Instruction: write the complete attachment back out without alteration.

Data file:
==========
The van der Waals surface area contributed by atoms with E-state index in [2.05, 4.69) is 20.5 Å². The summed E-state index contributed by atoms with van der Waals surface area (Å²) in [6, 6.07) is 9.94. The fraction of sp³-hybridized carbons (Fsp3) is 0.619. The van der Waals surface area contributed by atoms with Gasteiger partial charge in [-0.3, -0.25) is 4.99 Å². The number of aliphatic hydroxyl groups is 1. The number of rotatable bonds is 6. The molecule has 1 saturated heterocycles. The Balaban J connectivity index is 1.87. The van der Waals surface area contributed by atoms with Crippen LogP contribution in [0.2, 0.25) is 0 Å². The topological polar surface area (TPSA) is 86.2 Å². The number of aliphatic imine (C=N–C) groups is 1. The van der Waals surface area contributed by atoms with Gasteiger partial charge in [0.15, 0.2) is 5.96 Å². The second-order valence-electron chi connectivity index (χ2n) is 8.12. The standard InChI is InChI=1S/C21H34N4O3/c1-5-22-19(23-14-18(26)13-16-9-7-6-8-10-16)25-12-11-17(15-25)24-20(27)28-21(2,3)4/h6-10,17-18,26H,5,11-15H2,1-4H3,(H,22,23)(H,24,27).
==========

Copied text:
The van der Waals surface area contributed by atoms with E-state index in [2.05, 4.69) is 20.5 Å². The summed E-state index contributed by atoms with van der Waals surface area (Å²) in [6, 6.07) is 9.94. The fraction of sp³-hybridized carbons (Fsp3) is 0.619. The van der Waals surface area contributed by atoms with Gasteiger partial charge in [-0.3, -0.25) is 4.99 Å². The number of aliphatic hydroxyl groups is 1. The number of rotatable bonds is 6. The molecule has 1 saturated heterocycles. The Balaban J connectivity index is 1.87. The van der Waals surface area contributed by atoms with Crippen LogP contribution in [0.2, 0.25) is 0 Å². The topological polar surface area (TPSA) is 86.2 Å². The number of aliphatic imine (C=N–C) groups is 1. The van der Waals surface area contributed by atoms with Gasteiger partial charge in [0.15, 0.2) is 5.96 Å². The second-order valence-electron chi connectivity index (χ2n) is 8.12. The standard InChI is InChI=1S/C21H34N4O3/c1-5-22-19(23-14-18(26)13-16-9-7-6-8-10-16)25-12-11-17(15-25)24-20(27)28-21(2,3)4/h6-10,17-18,26H,5,11-15H2,1-4H3,(H,22,23)(H,24,27).